4. Development of a Consensus Taxonomy of Sedentary Behaviors (SIT): Report of Delphi Round 1

    PubMed Central

    Chastin, Sebastien Francois Martin; Schwarz, Ulf; Skelton, Dawn Ann

    2013-01-01

    Background Over the last decade, sedentary behaviors have emerged as a distinctive behavioral paradigm with deleterious effects on health independent of physical activity. The next phase of research is to establish dose response between sedentary behaviors and health outcomes and improve understanding of context and determinants of these behaviors. Establishing a common taxonomy of these behaviors is a necessary step in this process. Aim The Sedentary behavior International Taxonomy project was developed to establish a classification of sedentary behaviors by use of a formal consensus process. Methods The study follows a Delphi process in three Rounds. A preparatory stage informed the development of terms of reference documents. In Round 1, experts were asked to make statements about the taxonomy; 1) its purpose and use ; 2) the domains, categories or facets that should be consider and include; 3) the structure/architecture to arrange and link these domains and facets. In Round 2 experts will be presented with a draft taxonomy emerging from Round 1 and invited to comment and propose alterations. The taxonomy will then be finalised at the outset of this stage. Results Results of Round 1 are reported here. There is a general consensus that a taxonomy will help advances in research by facilitating systematic and standardised: 1) investigation and analysis; 2) reporting and communication; 3) data pooling, comparison and meta-analysis; 4) development of measurement tools; 4) data descriptions, leading to higher quality in data querying and facilitate discoveries. There is also a consensus that such a taxonomy should be flexible to accommodate diverse purposes of use, and future advances in the field and yet provide a cross-disciplinary common language. A consensual taxonomy structure emerged with nine primary facets (Purpose, Environment, Posture, Social, Measurement, Associated behavior, Status, Time, Type) and the draft structure presented here for Round 2. PMID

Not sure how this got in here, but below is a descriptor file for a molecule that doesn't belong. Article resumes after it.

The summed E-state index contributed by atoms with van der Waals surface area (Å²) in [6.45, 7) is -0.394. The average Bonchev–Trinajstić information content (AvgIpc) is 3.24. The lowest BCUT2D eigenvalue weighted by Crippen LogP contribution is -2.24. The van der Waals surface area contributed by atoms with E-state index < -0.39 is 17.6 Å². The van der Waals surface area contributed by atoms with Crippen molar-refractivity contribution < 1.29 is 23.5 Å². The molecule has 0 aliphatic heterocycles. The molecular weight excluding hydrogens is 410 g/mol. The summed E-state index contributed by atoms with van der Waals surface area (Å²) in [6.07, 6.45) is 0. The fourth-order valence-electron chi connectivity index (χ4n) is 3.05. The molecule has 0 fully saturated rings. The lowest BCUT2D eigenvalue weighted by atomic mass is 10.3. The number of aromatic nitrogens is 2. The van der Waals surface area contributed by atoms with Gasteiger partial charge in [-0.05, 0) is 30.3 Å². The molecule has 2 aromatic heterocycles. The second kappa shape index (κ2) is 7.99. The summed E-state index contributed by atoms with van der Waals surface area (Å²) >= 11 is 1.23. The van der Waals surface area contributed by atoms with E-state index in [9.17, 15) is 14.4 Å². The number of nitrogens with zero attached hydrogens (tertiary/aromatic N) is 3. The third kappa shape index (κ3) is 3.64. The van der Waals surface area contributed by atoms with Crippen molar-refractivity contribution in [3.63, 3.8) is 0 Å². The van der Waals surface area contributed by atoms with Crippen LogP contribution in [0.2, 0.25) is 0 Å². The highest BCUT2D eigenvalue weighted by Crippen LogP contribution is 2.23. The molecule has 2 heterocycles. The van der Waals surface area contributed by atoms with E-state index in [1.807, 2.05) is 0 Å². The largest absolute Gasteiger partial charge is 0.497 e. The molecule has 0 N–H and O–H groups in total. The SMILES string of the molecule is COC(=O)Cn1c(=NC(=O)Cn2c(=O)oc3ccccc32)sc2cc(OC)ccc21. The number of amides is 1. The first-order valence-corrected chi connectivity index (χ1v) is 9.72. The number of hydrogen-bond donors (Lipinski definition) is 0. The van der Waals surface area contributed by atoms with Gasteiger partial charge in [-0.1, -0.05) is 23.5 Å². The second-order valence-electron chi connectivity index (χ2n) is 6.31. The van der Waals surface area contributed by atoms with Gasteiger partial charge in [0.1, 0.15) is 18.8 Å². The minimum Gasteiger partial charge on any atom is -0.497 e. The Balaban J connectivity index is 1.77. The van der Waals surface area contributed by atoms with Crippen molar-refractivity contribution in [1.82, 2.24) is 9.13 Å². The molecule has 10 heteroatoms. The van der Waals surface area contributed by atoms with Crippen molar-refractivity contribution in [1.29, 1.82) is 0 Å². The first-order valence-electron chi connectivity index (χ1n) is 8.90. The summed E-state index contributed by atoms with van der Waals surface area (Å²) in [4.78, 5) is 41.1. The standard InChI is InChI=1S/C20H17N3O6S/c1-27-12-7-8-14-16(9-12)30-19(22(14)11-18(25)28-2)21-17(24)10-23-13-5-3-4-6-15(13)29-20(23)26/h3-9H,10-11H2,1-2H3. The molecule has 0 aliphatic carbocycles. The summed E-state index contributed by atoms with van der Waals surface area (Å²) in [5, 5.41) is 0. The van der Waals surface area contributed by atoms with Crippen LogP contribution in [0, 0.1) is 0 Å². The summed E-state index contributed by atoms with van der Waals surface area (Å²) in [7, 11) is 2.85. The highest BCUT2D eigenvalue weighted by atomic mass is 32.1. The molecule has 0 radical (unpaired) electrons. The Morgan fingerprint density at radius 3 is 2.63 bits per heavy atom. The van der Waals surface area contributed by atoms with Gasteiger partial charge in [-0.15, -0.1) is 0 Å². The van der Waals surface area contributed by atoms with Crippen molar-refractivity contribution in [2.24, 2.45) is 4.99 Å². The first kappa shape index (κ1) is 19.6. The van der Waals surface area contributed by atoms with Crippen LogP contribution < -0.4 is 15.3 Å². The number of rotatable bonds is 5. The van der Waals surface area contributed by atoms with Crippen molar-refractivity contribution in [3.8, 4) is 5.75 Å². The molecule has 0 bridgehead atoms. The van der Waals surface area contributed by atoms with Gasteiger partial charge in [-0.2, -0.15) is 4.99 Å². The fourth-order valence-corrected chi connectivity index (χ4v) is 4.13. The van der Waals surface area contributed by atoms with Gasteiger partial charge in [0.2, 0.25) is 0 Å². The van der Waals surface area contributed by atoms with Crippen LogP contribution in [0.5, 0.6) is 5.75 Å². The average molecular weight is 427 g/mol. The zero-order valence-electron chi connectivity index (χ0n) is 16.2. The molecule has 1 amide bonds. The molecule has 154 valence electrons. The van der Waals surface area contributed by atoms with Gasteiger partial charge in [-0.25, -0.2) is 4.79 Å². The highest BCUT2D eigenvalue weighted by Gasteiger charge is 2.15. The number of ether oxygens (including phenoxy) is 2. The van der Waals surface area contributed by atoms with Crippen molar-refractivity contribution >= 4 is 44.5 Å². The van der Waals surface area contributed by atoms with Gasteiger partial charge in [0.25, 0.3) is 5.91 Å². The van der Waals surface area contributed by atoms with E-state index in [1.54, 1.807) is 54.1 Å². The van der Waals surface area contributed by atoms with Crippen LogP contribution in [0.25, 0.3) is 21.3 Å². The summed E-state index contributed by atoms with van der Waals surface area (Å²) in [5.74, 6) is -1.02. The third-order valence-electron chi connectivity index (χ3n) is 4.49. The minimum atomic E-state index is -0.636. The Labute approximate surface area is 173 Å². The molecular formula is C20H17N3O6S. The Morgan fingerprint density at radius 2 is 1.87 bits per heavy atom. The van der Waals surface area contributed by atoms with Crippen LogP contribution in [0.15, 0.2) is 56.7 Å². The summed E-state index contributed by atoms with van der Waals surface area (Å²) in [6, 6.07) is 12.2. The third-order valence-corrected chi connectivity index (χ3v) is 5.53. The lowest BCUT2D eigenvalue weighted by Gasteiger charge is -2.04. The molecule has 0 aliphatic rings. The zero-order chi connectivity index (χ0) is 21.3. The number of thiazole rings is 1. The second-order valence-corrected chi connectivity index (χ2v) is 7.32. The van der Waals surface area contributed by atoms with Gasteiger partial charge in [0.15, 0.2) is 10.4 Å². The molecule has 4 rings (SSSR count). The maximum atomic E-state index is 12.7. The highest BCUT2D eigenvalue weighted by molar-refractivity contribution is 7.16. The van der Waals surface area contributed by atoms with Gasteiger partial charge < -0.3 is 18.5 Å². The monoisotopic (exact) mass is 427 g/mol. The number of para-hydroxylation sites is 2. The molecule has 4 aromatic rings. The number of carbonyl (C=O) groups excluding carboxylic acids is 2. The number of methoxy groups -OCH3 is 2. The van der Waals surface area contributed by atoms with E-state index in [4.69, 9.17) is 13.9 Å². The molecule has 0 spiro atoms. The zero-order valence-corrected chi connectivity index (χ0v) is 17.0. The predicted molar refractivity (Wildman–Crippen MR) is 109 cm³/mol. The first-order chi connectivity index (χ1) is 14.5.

5. CATALISE: A Multinational and Multidisciplinary Delphi Consensus Study. Identifying Language Impairments in Children

    PubMed Central

    Snowling, Margaret J.; Thompson, Paul A.; Greenhalgh, Trisha

    2016-01-01